New Orleans Cocktail Recipe

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New Orleans Nutrition Facts






Created by

Nic Polotnianko

I fell in love with the art of mixology 6 years ago. Since then, I've honed my skills, crafting a myriad of cocktail recipes, and sharing my passion with other enthusiasts.

Last Updated: January 7, 2024


The New Orleans cocktail, also known as the Sazerac, has a rich history dating back to the 19th century. It was first created in New Orleans, Louisiana, and is considered one of the oldest American cocktails. The drink was originally made with cognac, but over time, rye whiskey became the more popular choice.

  • The cocktail was named after the Sazerac de Forge et Fils brand of cognac, which was its original main ingredient.
  • The Sazerac was the signature drink of the Sazerac Coffee House, a popular New Orleans bar in the 1800s.
  • In 2008, the Louisiana Legislature declared the Sazerac as the official cocktail of New Orleans.

How New Orleans Tastes?

The New Orleans cocktail is a complex and bold drink with a slightly sweet, spicy, and herbal taste. The rye whiskey provides a strong and warming base, while the absinthe adds a touch of anise flavor. The Peychaud's bitters contribute a unique, slightly bitter and fruity taste, and the sugar cube adds a hint of sweetness.

Interesting facts about New Orleans

  • The Sazerac is often served in an Old Fashioned glass, which is also sometimes called a 'rocks' glass.
  • The use of a lemon peel as garnish is not only for aesthetics, but also to add a bright citrus aroma to the cocktail.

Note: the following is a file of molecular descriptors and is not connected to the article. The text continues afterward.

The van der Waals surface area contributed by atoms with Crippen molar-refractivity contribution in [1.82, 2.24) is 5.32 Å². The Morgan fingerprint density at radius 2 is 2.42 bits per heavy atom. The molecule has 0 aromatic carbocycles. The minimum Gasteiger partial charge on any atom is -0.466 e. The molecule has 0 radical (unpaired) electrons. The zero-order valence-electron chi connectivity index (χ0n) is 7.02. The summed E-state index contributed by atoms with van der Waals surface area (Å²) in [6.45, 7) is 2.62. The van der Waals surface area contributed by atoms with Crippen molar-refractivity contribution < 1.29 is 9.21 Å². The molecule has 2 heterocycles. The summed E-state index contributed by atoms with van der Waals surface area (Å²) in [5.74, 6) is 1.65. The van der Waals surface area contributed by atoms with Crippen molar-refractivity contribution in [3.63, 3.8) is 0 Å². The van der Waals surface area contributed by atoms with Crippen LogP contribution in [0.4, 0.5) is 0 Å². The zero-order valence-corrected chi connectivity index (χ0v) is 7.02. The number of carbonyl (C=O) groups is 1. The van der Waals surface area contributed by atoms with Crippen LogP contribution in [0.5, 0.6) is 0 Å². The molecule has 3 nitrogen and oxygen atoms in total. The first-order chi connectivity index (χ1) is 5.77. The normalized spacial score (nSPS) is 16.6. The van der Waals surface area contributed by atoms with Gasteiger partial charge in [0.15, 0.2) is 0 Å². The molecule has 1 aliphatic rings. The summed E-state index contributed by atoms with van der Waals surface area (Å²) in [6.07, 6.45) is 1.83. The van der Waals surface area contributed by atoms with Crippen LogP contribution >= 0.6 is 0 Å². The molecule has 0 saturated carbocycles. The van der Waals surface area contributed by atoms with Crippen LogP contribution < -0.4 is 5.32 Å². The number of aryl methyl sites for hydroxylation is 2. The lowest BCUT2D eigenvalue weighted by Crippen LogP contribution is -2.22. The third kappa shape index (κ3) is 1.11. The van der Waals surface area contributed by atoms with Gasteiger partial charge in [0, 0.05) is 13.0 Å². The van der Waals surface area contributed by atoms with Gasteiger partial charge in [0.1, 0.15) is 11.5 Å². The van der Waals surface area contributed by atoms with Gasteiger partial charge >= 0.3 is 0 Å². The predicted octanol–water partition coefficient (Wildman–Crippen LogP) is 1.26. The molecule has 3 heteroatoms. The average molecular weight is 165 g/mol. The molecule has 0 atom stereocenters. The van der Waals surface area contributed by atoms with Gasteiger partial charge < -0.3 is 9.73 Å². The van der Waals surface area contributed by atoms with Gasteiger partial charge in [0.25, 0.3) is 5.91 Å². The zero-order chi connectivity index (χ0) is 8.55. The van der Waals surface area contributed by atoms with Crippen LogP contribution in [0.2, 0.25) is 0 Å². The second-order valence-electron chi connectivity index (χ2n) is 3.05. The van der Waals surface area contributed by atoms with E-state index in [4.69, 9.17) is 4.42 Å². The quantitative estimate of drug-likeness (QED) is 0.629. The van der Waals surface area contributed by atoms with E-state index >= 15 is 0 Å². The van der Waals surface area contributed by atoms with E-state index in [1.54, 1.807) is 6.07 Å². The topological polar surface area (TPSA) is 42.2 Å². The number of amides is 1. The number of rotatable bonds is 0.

• The Sazerac is sometimes referred to as the 'ancestor of all cocktails' due to its long history and influence on other drinks.


Rye WhiskeyRye whiskey is the backbone of this cocktail, delivering a spicy and robust flavor that is necessary to balance the sweetness from the sugar and the absinthe's floral notes. Using 2 oz provides the right strength without overpowering the other ingredients. Less whiskey would make the drink too sweet, and more could overwhelm the bitters and absinthe. A potential alternative could be bourbon for a sweeter, rounder profile.

Emma Rose

AbsintheAbsinthe adds a mysterious note of anise, which offers a complex counterpoint to the cocktail. At 0.25 oz, it's enough to perfume the drink without making it taste like mouthwash. Skipping absinthe would mean losing this herbal characteristic. If absinthe's not your thing, try pastis or an anise-flavored liqueur for a similar effect, but know that absinthe's 'green fairy' touch is pretty unique.

Alex Green

Peychaud's BittersThese specific bitters provide a slightly floral and anise-forward accent, crucial for the signature flavor of the cocktail. At three dashes, you hit the sweet spot of flavoring without turning the drink into a bitter bomb. Forget the bitters, and the cocktail loses its New Orleans soul. There's no true substitute, but in a pinch, Angostura bitters might do—they'll just bring a different spice profile to the party.

Mary Mitkina

Sugar CubeThe sugar cube is there to add just a touch of sweetness and to round out the edges of the rye and bitters. It's a delicate balance; too much sugar, and you're sipping syrup; too little, and the drink might be too sharp. If you don't have a cube, a teaspoon of simple syrup or granulated sugar could do the trick, but there's something ceremonious about muddling a cube, right?